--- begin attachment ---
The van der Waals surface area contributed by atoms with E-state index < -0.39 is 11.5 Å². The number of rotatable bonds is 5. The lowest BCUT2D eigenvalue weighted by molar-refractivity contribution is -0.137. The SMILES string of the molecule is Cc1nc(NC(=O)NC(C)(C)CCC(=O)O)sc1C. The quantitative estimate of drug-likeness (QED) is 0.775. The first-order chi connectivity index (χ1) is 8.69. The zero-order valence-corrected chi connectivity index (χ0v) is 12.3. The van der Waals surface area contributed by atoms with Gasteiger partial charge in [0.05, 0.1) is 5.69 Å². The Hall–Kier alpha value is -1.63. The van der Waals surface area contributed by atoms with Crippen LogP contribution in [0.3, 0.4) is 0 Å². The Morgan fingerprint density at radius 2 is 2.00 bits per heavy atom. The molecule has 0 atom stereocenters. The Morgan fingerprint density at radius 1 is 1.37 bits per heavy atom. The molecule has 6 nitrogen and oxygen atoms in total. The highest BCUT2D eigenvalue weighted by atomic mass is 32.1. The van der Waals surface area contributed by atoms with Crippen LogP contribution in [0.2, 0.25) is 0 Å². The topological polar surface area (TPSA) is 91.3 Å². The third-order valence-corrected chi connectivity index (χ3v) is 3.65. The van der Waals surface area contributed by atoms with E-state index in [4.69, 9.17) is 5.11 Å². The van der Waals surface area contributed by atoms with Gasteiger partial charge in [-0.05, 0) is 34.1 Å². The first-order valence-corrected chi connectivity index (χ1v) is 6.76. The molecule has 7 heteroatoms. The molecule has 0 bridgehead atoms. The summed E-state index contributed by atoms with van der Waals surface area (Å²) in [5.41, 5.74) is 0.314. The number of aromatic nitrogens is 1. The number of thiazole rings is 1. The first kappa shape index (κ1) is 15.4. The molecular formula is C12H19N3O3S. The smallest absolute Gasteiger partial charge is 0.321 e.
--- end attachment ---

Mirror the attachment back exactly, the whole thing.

The van der Waals surface area contributed by atoms with E-state index < -0.39 is 11.5 Å². The number of rotatable bonds is 5. The lowest BCUT2D eigenvalue weighted by molar-refractivity contribution is -0.137. The SMILES string of the molecule is Cc1nc(NC(=O)NC(C)(C)CCC(=O)O)sc1C. The quantitative estimate of drug-likeness (QED) is 0.775. The first-order chi connectivity index (χ1) is 8.69. The zero-order valence-corrected chi connectivity index (χ0v) is 12.3. The van der Waals surface area contributed by atoms with Gasteiger partial charge in [0.05, 0.1) is 5.69 Å². The Hall–Kier alpha value is -1.63. The van der Waals surface area contributed by atoms with Crippen LogP contribution in [0.3, 0.4) is 0 Å². The Morgan fingerprint density at radius 2 is 2.00 bits per heavy atom. The molecule has 0 atom stereocenters. The Morgan fingerprint density at radius 1 is 1.37 bits per heavy atom. The molecule has 6 nitrogen and oxygen atoms in total. The highest BCUT2D eigenvalue weighted by atomic mass is 32.1. The van der Waals surface area contributed by atoms with Crippen LogP contribution in [0.2, 0.25) is 0 Å². The topological polar surface area (TPSA) is 91.3 Å². The third-order valence-corrected chi connectivity index (χ3v) is 3.65. The van der Waals surface area contributed by atoms with E-state index in [4.69, 9.17) is 5.11 Å². The van der Waals surface area contributed by atoms with Gasteiger partial charge in [-0.05, 0) is 34.1 Å². The first-order valence-corrected chi connectivity index (χ1v) is 6.76. The molecule has 7 heteroatoms. The molecule has 0 bridgehead atoms. The summed E-state index contributed by atoms with van der Waals surface area (Å²) in [5.41, 5.74) is 0.314. The number of aromatic nitrogens is 1. The number of thiazole rings is 1. The first kappa shape index (κ1) is 15.4. The molecular formula is C12H19N3O3S. The smallest absolute Gasteiger partial charge is 0.321 e.